More than 40 leaders from across Augusta University met Nov. 16-17 for a collaborative workshop to review the university’s program portfolio. The workshop hosted leaders from across the institution’s 10 colleges and schools, including members of the Augusta University Faculty Senate and the academic affairs leadership team.
The workshop was led by Dr. Neil MacKinnon, executive vice president for academic affairs and provost, and Gray Associates, a data analytics, software and strategy consulting firm focused on higher education.
Augusta University’s partnership with Gray Associates includes access to their Program Evaluation System (PES), a program that provides data on employment, competition and student demand for an institution’s academic programs and markets.
At the workshop, participants learned about PES, including the data sources and methodologies behind the tool. Attendees then broke off into smaller interdisciplinary groups to envision Augusta’s long-term program horizon based on the data presented in the PES.
Later, participants brainstormed new programs, identifying 39 potential new undergraduate and graduate programs. The group also discussed existing programs, deliberating which should be sustained, altered, grown or deactivated.
The group also faced the reality that the university’s enrollment growth will likely outpace its physical growth as a campus, prompting discussions about which programs should be offered in person, online or hybrid. The university is also working to appoint a new position: an associate provost and dean of Augusta University Online, the institution’s forthcoming online college.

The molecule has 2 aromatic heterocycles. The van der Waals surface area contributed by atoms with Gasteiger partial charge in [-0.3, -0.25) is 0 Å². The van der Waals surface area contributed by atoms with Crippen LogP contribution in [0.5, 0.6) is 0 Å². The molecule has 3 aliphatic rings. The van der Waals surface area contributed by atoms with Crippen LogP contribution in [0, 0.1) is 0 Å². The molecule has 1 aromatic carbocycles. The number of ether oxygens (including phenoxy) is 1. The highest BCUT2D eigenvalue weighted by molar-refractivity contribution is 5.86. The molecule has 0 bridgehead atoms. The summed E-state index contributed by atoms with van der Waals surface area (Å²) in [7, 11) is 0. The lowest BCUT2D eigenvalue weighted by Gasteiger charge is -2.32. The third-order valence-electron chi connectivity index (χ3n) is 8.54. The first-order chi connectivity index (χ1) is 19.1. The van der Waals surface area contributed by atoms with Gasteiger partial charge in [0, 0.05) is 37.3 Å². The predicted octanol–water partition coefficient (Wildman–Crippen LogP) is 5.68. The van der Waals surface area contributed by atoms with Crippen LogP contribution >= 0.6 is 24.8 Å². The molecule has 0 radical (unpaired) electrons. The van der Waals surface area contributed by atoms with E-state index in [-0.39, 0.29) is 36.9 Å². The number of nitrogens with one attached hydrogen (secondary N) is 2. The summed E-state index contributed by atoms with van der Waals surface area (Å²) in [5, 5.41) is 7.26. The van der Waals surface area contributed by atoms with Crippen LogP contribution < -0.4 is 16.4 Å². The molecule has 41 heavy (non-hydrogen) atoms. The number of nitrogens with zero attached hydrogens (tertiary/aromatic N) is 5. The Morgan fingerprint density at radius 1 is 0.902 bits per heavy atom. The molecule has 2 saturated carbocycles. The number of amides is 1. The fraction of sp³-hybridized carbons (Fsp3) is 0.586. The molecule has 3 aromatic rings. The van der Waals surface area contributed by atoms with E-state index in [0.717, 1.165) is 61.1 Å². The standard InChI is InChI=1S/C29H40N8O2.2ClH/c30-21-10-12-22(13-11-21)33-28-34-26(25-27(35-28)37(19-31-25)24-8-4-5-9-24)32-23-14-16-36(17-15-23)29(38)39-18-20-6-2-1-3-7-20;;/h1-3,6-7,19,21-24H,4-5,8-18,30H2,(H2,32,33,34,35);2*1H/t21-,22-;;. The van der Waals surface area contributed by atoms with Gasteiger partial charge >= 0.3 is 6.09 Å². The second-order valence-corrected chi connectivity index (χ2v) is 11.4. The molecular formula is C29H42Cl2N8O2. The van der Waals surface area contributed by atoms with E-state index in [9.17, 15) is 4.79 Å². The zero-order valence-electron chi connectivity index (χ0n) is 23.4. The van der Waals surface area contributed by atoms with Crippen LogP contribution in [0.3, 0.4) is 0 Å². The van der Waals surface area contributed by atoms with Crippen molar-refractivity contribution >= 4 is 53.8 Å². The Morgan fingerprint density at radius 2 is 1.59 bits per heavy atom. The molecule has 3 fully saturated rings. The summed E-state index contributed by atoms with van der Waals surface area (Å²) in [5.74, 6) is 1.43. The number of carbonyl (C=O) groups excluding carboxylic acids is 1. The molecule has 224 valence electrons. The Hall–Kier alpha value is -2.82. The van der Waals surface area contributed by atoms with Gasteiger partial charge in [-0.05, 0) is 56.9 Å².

“By the time we wrapped up the workshop, we had the start of a data-informed, judgment-driven plan for the future of AU’s academic programs,” said MacKinnon in a recent email.
The workshop is well-timed, in light of recent enrollment data and the university’s newly developing strategic enrollment management plan. The strategic growth of the university’s program portfolio has a direct connection to institutional enrollment growth, MacKinnon said.
Since growing programs — whether starting new ones or transforming existing ones — will require additional resources, deans are expected to present their proposed new programs at the Planning and Resource Alignment Hearings scheduled for late March 2022.
Dr. Almira Vazdarjanova, professor in the Department of Pharmacology and Toxicology at the Medical College of Georgia and chair of the Augusta University Faculty Senate, is pleased with the outcomes of the workshop.
“This was an intensive two-day bootcamp on data-gathering through PES and strategic academic planning that was conducted using the best practices of shared governance with a collegial, data-driven and transparent approach,” she said.
“It was uplifting to see converging recommendations arise from the different workgroups, which speaks volumes to the integrity of the process. I’m genuinely excited about continuing this process with a deeper dive into the data that will help AU identify new programs, invest in those existing that need to grow, and reach not only the 16×30 [enrollment] goal but also be a choice destination for both students and faculty.”